May 12, 2006
Protecting the nation: $513 billion. Protecting the prayerful: $0. Protecting the rights of everyone else:
priceless forget it:
The House passed a $513 billion defense authorization bill yesterday that includes language intended to allow chaplains to pray in the name of Jesus at public military ceremonies, undercutting new Air Force and Navy guidelines on religion.
… Before the bill reached the House floor, Republicans on the House Armed Services Committee added the provision on military chaplains. It says each chaplain “shall have the prerogative to pray according to the dictates of the chaplain’s own conscience, except as must be limited by military necessity, with any such limitation being imposed in the least restrictive manner feasible.”
Air Force and Navy rules issued in recent months allow chaplains to pray as they wish in voluntary worship services. But the rules call for nonsectarian prayers, or a moment of silence, at public meetings or ceremonies, especially when attendance is mandatory for service members of all faiths.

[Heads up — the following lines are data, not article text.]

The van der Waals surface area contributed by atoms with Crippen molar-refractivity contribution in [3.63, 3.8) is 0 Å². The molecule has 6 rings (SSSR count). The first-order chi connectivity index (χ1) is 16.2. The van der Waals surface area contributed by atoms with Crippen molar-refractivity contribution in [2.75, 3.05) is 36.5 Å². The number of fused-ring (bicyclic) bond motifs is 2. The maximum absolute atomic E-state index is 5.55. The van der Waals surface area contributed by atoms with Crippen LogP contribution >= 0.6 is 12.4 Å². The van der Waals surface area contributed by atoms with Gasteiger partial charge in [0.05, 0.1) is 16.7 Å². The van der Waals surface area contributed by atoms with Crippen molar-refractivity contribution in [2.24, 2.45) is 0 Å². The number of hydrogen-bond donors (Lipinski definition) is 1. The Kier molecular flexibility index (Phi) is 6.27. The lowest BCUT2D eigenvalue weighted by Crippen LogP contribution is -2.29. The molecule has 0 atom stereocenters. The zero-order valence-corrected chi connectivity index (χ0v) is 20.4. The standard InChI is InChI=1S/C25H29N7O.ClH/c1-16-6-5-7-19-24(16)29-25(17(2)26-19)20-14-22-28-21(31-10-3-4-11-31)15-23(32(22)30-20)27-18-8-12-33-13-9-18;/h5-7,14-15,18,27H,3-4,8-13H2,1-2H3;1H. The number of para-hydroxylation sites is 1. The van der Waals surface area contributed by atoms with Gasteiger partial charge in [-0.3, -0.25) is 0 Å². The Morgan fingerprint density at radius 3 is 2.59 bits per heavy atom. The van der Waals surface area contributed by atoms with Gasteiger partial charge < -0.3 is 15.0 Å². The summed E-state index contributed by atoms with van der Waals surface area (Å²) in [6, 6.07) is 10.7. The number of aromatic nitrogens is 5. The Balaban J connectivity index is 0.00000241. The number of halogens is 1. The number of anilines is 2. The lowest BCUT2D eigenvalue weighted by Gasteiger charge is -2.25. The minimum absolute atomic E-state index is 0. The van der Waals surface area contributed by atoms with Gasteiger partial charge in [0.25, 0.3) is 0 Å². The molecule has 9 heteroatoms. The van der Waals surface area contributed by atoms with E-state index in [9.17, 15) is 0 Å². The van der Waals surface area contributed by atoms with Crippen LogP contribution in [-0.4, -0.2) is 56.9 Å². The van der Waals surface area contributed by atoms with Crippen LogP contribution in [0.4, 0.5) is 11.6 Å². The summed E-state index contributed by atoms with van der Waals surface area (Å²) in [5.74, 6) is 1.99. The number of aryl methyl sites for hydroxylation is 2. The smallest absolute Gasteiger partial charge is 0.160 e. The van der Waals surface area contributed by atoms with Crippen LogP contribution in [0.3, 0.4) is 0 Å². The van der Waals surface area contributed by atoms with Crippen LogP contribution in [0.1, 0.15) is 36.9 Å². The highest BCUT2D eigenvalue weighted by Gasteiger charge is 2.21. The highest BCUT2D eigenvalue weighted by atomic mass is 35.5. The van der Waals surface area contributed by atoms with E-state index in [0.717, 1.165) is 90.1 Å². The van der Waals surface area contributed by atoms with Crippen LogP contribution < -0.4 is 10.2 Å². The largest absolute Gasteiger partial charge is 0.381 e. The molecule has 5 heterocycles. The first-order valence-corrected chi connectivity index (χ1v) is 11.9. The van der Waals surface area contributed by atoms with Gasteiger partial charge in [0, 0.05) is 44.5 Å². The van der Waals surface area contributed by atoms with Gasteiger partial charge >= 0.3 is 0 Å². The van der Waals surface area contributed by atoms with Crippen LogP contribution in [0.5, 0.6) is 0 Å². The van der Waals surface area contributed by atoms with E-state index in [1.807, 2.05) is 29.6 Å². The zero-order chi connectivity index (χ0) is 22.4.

Focus on the Family, the Christian Coalition and other evangelical Christian groups have lobbied vigorously against the Air Force and Navy rules, urging President Bush to issue an executive order guaranteeing the right of chaplains to pray in the name of Jesus under any circumstances. Because the White House has not acted, sympathetic members of Congress stepped in.
“We felt there needed to be a clarification” of the rules “because there is political correctness creeping into the chaplains corps,” said Rep. Walter B. Jones (R-N.C.).
Hmm, that must explain why Louis Iasiello, the Navy’s chief of chaplains, is one of the provision’s leading opponents:
“The language ignores and negates the primary duties of the chaplain to support the religious needs of the entire crew” and “will, in the end, marginalize chaplains and degrade their use and effectiveness,” Iasiello wrote in a letter to a committee member.
The Anti-Defamation League put it more bluntly. Abraham Foxman, its national director, called the language “divisive.”
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